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College of Forest Resources and Environmental Science


Background: In most regions and ecosystems, soils are the largest terrestrial carbon pool. Their potential vulnerability to climate and land use change, management, and other drivers, along with soils’ ability to mitigate climate change through carbon sequestration, makes them important to carbon balance and management. To date, most studies of soil carbon management have been based at either large or site-specific scales, resulting in either broad generalizations or narrow conclusions, respectively. Advancing the science and practice of soil carbon management requires scientific progress at intermediate scales. Here, we conducted the fifth in a series of ecoregional assessments of the effects of land use change and forest management on soil carbon stocks, this time addressing the Northeast U.S. We used synthesis approaches including (1) meta-analysis of published literature, (2) soil survey and (3) national forest inventory databases to examine overall effects and underlying drivers of deforestation, reforestation, and forest harvesting on soil carbon stocks. The three complementary data sources allowed us to quantify direction, magnitude, and uncertainty in trends. Results: Our meta-analysis findings revealed regionally consistent declines in soil carbon stocks due to deforestation, whether for agriculture or urban development. Conversely, reforestation led to significant increases in soil C stocks, with variation based on specific geographic factors. Forest harvesting showed no significant effect on soil carbon stocks, regardless of place-based or practice-specific factors. Observational soil survey and national forest inventory data generally supported meta-analytic harvest trends, and provided broader context by revealing the factors that act as baseline controls on soil carbon stocks in this ecoregion of carbon-dense soils. These factors include a range of soil physical, parent material, and topographic controls, with land use and climate factors also playing a role. Conclusions: Forest harvesting has limited potential to alter forest soil C stocks in either direction, in contrast to the significant changes driven by land use shifts. These findings underscore the importance of understanding soil C changes at intermediate scales, and the need for an all-lands approach to managing soil carbon for climate change mitigation in the Northeast U.S.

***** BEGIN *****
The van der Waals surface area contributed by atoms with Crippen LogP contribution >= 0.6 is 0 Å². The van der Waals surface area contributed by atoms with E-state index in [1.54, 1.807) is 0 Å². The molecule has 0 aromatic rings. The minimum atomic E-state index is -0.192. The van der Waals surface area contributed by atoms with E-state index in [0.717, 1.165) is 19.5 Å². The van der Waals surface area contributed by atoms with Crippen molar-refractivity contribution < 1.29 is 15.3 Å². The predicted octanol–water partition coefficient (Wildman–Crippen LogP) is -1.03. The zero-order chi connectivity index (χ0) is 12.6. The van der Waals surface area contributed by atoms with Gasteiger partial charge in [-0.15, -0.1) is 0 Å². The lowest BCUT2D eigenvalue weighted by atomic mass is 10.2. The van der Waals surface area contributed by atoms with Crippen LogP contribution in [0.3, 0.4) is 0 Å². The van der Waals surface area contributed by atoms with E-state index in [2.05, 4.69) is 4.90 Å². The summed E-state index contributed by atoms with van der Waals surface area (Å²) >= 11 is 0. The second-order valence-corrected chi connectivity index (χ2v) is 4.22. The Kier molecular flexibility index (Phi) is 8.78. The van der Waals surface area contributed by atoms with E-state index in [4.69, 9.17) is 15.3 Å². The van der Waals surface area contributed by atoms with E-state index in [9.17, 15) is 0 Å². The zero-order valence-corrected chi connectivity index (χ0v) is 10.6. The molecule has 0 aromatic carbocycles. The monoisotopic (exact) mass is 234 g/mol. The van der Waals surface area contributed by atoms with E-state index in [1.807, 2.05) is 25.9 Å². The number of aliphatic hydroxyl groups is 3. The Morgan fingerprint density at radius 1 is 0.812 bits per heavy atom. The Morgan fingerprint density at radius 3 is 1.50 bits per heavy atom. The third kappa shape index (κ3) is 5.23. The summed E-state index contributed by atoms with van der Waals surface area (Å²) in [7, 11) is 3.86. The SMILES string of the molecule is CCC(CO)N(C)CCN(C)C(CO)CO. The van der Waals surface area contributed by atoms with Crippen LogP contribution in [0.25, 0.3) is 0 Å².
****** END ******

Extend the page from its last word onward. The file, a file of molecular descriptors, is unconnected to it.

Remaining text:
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© The Author(s) 2024. Publisher’s version of record:

Publication Title

Carbon Balance and Management

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Creative Commons Attribution 4.0 International License
This work is licensed under a Creative Commons Attribution 4.0 International License.


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